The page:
Sure, another creative team may come along and produce another great Iron Fist run but the odds of that happening immediately after Fraction and Brubaker left? Very little, especially with it being one of Swierczynski's earlier comic book works. And this is not to say that Marvel should have never done any more Iron Fist stories but, rather, they should have waited a while so the new team wouldn't have to directly compare to the old one that generated all of the acclaim in the first place.

Verdict - Avoid It

Written by Mark Waid
Art by Peter Krause
Collects Irredeemable #1-4

It would be hard to call this trade disappointing since I wasn't expecting much out of it but it was still worse that I thought it would end up being. The easiest way to describe the collection is basically "What if Superman was an asshole," which wouldn't necessarily be a problem if there had been some depth to it but there isn't so it's really nothing more than Superman going around being an ass for no apparent reason other than "people suck."

The biggest problem though is that there really isn't a main character to follow or for the reader to view the events through so it just ends up as a bunch of people running around and doing things with no other context other than Superman is now the world's biggest asshole.  But it's not the real Superman, so...who cares? Not me, that's for sure. Waid never even takes the opportunity to really flesh out any of the main characters in any fashion since he's relying on the crutch of the fact that the Plutonian isn't a real character - he's just a palette swapped Superman being a dick. Waid kind of hints as to why the Plutonian decided to turn evil but they are the most generic and cliched reasons possible and don't really inspire me to believe that Waid has any kind of point with all of this. So, if you think you would enjoy a fake Superman being an ass for no real reason then this might be the series for you.

I would also like to take the time to point just how ridiculous the pricing for the trades of the series are. While the first trade is just $10, it only collects four issues and then has 15 PAGES worth of variant covers, which brings up the problem with the page count. The second trade though, is just a ripoff. Not only does it cost $17 for four issues, a dollar more per issue at Boom!'s standard price of $4, issue #5 was priced at only a $1 originally, meaning it is a full $4 cheaper to buy the single issues than the trade and that's just wrong on so many levels.

Verdict - Avoid It

Related Posts


btownlegend said...

I have been wanting to break down and get the Terra trade. I needed the push.

Matt Ampersand said...

I personally thought that the second arc of Duane Swierczynski on Iron Fist was a lot better than the first one, but I do agree that the artwork, which was such a wide departure from Aja, did him no favors.

Ryan K Lindsay said...

I can't believe the Irredeemable trade was so much more expensive, that's pretty scummy.

As for Swierczynski's first arc, yeah, the big bad of that arc wasn't completely thrilling for me, sadly, but there were moments so I stuck with it and the Escape from the Eighth City arc is good, but I think Forman's art really lets down the grand ideas that Swierczynski so clearly had.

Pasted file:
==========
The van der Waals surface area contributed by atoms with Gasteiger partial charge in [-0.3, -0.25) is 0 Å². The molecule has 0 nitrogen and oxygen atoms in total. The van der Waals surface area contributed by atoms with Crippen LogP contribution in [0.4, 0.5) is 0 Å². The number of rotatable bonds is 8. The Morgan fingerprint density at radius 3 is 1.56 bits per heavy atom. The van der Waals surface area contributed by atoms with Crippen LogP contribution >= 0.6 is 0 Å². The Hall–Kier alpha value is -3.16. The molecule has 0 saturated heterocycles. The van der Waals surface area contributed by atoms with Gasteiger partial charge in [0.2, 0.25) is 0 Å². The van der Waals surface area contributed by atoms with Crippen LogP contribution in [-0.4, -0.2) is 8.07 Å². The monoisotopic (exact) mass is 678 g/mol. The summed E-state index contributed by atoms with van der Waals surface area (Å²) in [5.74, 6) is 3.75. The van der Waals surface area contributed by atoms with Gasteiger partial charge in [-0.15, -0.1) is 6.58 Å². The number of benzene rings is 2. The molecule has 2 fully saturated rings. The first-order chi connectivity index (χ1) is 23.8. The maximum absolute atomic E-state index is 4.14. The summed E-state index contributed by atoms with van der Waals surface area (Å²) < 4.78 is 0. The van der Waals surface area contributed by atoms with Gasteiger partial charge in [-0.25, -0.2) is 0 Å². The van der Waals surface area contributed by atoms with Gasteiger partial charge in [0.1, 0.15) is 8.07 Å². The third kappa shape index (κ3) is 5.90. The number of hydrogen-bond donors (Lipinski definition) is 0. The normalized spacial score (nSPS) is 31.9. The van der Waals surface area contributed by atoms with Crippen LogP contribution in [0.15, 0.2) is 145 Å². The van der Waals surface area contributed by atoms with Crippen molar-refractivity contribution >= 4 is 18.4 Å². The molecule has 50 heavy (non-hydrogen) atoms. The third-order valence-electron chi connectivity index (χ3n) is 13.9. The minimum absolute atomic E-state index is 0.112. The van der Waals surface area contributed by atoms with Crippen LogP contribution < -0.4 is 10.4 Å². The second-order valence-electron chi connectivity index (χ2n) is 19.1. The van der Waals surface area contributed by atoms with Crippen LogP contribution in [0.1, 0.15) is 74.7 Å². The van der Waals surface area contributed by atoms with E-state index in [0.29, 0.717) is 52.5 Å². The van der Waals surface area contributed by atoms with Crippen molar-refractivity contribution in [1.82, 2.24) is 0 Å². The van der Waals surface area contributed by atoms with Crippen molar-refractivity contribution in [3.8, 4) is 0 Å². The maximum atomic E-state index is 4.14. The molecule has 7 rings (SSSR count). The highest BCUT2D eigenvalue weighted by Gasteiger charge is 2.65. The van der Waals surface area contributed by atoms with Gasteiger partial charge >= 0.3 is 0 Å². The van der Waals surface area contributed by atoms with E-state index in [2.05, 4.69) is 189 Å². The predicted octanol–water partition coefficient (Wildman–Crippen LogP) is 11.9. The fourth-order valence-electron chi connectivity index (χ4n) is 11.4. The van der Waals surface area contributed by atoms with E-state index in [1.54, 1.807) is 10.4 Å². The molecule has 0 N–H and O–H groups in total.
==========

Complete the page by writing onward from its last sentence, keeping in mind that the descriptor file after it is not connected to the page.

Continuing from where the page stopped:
oakleyses said...

polo ralph lauren outlet online, longchamp outlet, tory burch outlet, oakley sunglasses, longchamp outlet, oakley sunglasses wholesale, christian louboutin, burberry handbags, michael kors outlet online, tiffany jewelry, nike free, burberry outlet, nike outlet, prada handbags, michael kors outlet, polo outlet, michael kors outlet, gucci handbags, jordan shoes, kate spade, replica watches, prada outlet, michael kors outlet online, christian louboutin outlet, michael kors outlet online, oakley sunglasses, michael kors outlet store, christian louboutin shoes, kate spade outlet, ray ban sunglasses, coach outlet store online, christian louboutin uk, chanel handbags, ray ban sunglasses, tiffany and co, nike air max, nike air max, coach outlet, longchamp outlet, coach outlet

oakleyses said...

oakley pas cher, true religion jeans, mulberry uk, converse pas cher, air max, sac vanessa bruno, michael kors pas cher, guess pas cher, ray ban pas cher, true religion outlet, lululemon canada, burberry pas cher, hollister uk, hogan outlet, sac hermes, hollister pas cher, nike roshe, nike air force, true religion outlet, north face uk, timberland pas cher, nike blazer pas cher, nike free run, michael kors outlet, nike tn, michael kors, jordan pas cher, new balance, sac longchamp pas cher, ray ban uk, vans pas cher, true religion outlet, nike air max, north face, louboutin pas cher, polo lacoste, polo ralph lauren, ralph lauren uk, longchamp pas cher, coach purses

oakleyses said...

nike air max uk, hermes belt, insanity workout, bottega veneta, nike huaraches, celine handbags, nfl jerseys, p90x workout, hollister, vans outlet, babyliss, instyler, nike roshe run, asics running shoes, nike free uk, abercrombie and fitch uk, ferragamo shoes, valentino shoes, north face outlet, giuseppe zanotti outlet, ghd hair, nike trainers uk, nike roshe run uk, chi flat iron, reebok outlet, jimmy choo outlet, soccer shoes, mcm handbags, north face outlet, beats by dre, wedding dresses, herve leger, lululemon, longchamp uk, mont blanc pens, abercrombie and fitch, new balance shoes, mac cosmetics, nike air max uk, soccer jerseys

oakleyses said...

juicy couture outlet, vans, hollister clothing, timberland boots, montre pas cher, hollister, swarovski crystal, converse, louboutin, pandora uk, lancel, baseball bats, iphone 6 cases, pandora charms, nike air max, marc jacobs, oakley, ray ban, links of london, karen millen uk, hollister, wedding dresses, ralph lauren, replica watches, juicy couture outlet, supra shoes, coach outlet, nike air max, pandora jewelry, thomas sabo, toms shoes, converse outlet, gucci, swarovski

Post a Comment

Thanks for checking out the Weekly Crisis - Comic Book Review Blog. Comments are always appreciated. You can sign in and comment with any Google, Wordpress, Live Journal, AIM, OpenID or TypePad account.